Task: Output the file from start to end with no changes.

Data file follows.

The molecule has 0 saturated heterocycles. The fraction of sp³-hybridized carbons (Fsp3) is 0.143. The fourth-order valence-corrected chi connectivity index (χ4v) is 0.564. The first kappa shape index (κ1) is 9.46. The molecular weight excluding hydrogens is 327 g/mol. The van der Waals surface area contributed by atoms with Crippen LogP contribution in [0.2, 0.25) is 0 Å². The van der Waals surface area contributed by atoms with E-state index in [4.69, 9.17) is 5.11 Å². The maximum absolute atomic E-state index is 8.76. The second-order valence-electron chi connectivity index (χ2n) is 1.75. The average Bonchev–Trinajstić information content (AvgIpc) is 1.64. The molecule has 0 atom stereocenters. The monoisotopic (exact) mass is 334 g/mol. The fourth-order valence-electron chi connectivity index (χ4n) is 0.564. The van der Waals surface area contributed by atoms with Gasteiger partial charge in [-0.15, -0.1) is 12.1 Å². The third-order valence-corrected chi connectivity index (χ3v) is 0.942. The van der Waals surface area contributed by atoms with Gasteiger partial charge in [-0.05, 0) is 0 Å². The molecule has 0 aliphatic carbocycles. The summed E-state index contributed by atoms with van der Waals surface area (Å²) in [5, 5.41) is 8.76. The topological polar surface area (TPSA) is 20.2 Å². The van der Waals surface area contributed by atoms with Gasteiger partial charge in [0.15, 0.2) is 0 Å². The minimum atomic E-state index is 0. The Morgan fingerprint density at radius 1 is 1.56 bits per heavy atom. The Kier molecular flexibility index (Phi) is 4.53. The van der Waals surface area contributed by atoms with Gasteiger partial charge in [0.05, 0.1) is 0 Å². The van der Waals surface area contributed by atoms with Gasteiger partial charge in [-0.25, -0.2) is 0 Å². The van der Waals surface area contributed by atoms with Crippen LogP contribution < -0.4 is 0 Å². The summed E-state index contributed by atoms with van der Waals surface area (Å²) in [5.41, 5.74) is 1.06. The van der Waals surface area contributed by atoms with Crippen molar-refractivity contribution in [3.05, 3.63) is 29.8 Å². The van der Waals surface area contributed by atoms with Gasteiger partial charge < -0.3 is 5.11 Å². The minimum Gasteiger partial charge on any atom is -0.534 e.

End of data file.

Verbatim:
The molecule has 0 saturated heterocycles. The fraction of sp³-hybridized carbons (Fsp3) is 0.143. The fourth-order valence-corrected chi connectivity index (χ4v) is 0.564. The first kappa shape index (κ1) is 9.46. The molecular weight excluding hydrogens is 327 g/mol. The van der Waals surface area contributed by atoms with Crippen LogP contribution in [0.2, 0.25) is 0 Å². The van der Waals surface area contributed by atoms with E-state index in [4.69, 9.17) is 5.11 Å². The maximum absolute atomic E-state index is 8.76. The second-order valence-electron chi connectivity index (χ2n) is 1.75. The average Bonchev–Trinajstić information content (AvgIpc) is 1.64. The molecule has 0 atom stereocenters. The monoisotopic (exact) mass is 334 g/mol. The fourth-order valence-electron chi connectivity index (χ4n) is 0.564. The van der Waals surface area contributed by atoms with Gasteiger partial charge in [-0.15, -0.1) is 12.1 Å². The third-order valence-corrected chi connectivity index (χ3v) is 0.942. The van der Waals surface area contributed by atoms with Gasteiger partial charge in [-0.05, 0) is 0 Å². The molecule has 0 aliphatic carbocycles. The summed E-state index contributed by atoms with van der Waals surface area (Å²) in [5, 5.41) is 8.76. The topological polar surface area (TPSA) is 20.2 Å². The van der Waals surface area contributed by atoms with Gasteiger partial charge in [0.15, 0.2) is 0 Å². The minimum atomic E-state index is 0. The Morgan fingerprint density at radius 1 is 1.56 bits per heavy atom. The Kier molecular flexibility index (Phi) is 4.53. The van der Waals surface area contributed by atoms with Gasteiger partial charge in [0.05, 0.1) is 0 Å². The van der Waals surface area contributed by atoms with Gasteiger partial charge in [-0.25, -0.2) is 0 Å². The van der Waals surface area contributed by atoms with Crippen LogP contribution < -0.4 is 0 Å². The summed E-state index contributed by atoms with van der Waals surface area (Å²) in [5.41, 5.74) is 1.06. The van der Waals surface area contributed by atoms with Crippen molar-refractivity contribution in [3.05, 3.63) is 29.8 Å². The van der Waals surface area contributed by atoms with Gasteiger partial charge < -0.3 is 5.11 Å². The minimum Gasteiger partial charge on any atom is -0.534 e.